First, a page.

Iowa Sen. Chuck Grassley once stated, of impeachment, “Some say that this impeachment effort is part of a right wing conspiracy. A Republican plot to get a Democrat president. We are here because the president did wrongful acts, and he admits that. We are here because of the independent counsel law. No, this president is in this predicament because of his own wrongdoing. There is no conspiracy.”
He also noted, “The president’s actions are having a profound impact, of course, upon our society. His misdeeds have caused many to mistrust elected officials. Cynicism is swelling among the grassroots. His breach of trust has eroded the public’s faith in the office of the presidency. The president’s wrongdoing has painted all of us in Washington with a very broad brush.”
Grassley’s words seem made for 2019, but instead, they were spoken in February of 1999.
The impeachment issue at hand was with President Bill Clinton and whether he had lied under oath and obstructed, when he said the now infamous, “I did not have sexual relations with that woman.”
Grassley’s words are strangely prescient as America moves forward with impeachment. But his stance has changed, of course.
What was once a fair process is now a partisan hunt. What was once a stand for the constitution is now political hackery. The fickle opinions of politicians are legendary and not just reserved for our own senator, whose eager parroting of the party line is almost as embarrassing as his occasional tweet that looks like they were written by a raccoon having a stroke.
Nancy Pelosi has also flipped flopped on impeachment. What was bad for Clinton is good for Trump. It’s so very predictable.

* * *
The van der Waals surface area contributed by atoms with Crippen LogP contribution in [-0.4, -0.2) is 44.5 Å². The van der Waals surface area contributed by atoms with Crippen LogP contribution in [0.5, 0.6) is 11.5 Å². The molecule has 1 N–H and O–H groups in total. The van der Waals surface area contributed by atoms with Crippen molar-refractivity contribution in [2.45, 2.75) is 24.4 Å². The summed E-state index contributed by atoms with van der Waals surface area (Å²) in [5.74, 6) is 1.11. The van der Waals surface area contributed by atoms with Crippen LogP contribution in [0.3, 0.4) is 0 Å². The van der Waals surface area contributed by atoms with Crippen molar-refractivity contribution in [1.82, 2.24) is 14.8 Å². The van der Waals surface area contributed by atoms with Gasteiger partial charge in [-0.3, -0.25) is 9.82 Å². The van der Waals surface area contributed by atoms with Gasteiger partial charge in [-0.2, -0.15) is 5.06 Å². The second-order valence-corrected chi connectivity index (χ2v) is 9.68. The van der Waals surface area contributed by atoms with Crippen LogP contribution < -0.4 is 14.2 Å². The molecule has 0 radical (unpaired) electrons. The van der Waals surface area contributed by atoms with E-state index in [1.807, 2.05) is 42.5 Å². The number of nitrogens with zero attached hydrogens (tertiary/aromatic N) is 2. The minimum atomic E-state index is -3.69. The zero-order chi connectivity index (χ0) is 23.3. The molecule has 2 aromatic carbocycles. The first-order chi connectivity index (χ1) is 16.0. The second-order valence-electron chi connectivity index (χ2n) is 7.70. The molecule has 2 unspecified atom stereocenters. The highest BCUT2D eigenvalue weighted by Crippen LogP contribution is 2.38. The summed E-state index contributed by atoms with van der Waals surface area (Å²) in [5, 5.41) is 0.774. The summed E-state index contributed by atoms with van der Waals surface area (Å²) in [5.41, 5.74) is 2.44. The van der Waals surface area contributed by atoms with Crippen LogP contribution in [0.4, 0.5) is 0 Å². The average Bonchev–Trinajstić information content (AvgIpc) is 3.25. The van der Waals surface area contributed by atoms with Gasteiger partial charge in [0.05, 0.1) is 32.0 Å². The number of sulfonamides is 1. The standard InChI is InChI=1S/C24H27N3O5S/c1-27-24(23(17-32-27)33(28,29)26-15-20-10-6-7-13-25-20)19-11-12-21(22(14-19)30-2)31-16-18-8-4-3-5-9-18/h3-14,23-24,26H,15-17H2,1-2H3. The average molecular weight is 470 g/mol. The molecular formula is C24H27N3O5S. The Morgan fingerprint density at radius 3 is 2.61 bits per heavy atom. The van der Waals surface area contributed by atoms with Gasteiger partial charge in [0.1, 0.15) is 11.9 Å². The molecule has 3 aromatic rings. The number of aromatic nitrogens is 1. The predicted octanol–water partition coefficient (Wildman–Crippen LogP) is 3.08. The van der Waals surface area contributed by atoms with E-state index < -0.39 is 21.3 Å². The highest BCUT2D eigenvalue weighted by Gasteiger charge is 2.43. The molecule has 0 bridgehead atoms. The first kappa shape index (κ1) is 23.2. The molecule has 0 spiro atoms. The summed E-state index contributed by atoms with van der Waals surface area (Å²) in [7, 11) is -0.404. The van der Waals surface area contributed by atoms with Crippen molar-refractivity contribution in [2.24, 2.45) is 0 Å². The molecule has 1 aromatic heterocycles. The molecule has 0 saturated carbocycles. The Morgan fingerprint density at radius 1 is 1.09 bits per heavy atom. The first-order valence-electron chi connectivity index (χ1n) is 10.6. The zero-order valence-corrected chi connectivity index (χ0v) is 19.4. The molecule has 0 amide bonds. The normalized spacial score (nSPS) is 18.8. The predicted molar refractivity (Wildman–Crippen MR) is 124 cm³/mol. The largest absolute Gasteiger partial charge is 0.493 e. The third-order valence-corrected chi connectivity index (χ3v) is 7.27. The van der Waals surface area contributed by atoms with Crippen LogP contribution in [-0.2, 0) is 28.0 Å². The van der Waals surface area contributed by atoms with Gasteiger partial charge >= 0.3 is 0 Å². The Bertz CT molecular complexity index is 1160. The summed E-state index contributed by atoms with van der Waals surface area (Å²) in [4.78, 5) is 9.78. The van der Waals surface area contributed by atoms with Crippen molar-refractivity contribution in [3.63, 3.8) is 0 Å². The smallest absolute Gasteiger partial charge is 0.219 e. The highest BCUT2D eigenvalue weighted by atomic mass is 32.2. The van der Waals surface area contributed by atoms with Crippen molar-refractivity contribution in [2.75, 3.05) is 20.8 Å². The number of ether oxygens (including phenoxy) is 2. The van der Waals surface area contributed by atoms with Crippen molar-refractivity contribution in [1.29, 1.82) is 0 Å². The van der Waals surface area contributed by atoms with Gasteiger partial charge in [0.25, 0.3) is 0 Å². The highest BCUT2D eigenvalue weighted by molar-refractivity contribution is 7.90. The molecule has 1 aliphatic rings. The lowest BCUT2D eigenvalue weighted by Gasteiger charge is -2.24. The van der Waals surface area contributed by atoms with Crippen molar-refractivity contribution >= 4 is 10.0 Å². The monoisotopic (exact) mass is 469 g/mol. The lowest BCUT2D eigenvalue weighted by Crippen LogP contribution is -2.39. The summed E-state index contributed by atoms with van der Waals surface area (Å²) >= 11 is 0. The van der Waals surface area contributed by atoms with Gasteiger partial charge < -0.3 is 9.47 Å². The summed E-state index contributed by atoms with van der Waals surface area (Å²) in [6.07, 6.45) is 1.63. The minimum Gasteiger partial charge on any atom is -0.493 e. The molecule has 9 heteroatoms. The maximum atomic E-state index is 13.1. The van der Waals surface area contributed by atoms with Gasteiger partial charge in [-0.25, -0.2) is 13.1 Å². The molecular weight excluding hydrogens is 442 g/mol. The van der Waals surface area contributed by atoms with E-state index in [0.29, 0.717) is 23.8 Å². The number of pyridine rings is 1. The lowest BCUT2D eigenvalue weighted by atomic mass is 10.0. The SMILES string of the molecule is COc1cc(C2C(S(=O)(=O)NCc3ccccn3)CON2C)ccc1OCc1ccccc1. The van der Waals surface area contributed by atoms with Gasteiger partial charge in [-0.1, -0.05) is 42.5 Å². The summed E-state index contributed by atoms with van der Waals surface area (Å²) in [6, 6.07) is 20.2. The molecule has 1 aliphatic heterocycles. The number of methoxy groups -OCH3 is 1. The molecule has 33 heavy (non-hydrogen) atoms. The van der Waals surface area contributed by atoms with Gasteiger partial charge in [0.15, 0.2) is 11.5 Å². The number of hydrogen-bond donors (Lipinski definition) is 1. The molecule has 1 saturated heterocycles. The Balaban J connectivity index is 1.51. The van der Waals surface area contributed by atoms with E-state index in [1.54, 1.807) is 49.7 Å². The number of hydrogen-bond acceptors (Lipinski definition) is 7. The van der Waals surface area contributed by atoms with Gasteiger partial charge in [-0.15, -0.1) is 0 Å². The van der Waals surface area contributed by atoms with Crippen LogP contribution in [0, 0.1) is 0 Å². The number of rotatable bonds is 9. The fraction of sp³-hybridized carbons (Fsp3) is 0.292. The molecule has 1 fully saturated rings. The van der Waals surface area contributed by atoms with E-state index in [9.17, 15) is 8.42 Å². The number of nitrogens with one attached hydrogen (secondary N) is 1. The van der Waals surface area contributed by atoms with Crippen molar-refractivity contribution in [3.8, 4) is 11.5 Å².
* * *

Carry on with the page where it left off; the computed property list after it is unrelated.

As a teen, the Starr Report was the first thing I downloaded from the internet after the entire script to Evita. In defiance to my parents, I was strongly against impeachment. I thought it was unfair and whatever consenting adults did in their spare time was not an issue. My parents thought the entire moral core of America was crumbling.
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Right after the 2016 election, I revisited everything I thought I knew about the Clinton impeachment and was horrified at the abuses and justifications. I read books, listened to podcasts and read commentary. By then I was in my 30s and had experienced so many of the abuses of power that make being a woman such a dangerous enterprise.
Those impeachment proceedings, although fraught, complicated and full of Puritan moralizing and partisan hackery—they should have happened. What the president did was wrong.
Now, here we are again. The historical whiplash has permanently twisted our politicians spines out of alignment.
Senators tell us Iowans don’t care. Polls tell us everyone is sick of the talk of Ukraine and quid pro quo. Polls also show no one has changed their minds.
I’m tired of it all too. CNN runs the hearings in our office every day. I read impeachment recaps and hear it discussed on the radio. Every time I turn on the news, a hazard of my job, another priviledged white man is yelling about how unfair this all is. And they are never talking about the children dying on the border. I guess, in some ways, the Republicans are right, I, an Iowan, also care about a lot of other issues. I want the Senate to pass the violence against women act. We need affordable health care and child care.
But that doesn’t change what the truth is, there is corruption in the White House. The president admitted to it. The evidence is there.
We are in a moment in history, when it’s hard to see through the thousands of stories and opinions and conspiracies and spin. But in all the political commentary and rancor throughout our American history, we still have yet to learn that the right thing isn’t always the popular or the politically expedient thing. To believe that we can only vote for impeachment if it’s popular or politically expedient is to concede to the cynicism grown at our grassroots that Grassley warned us against in 1999.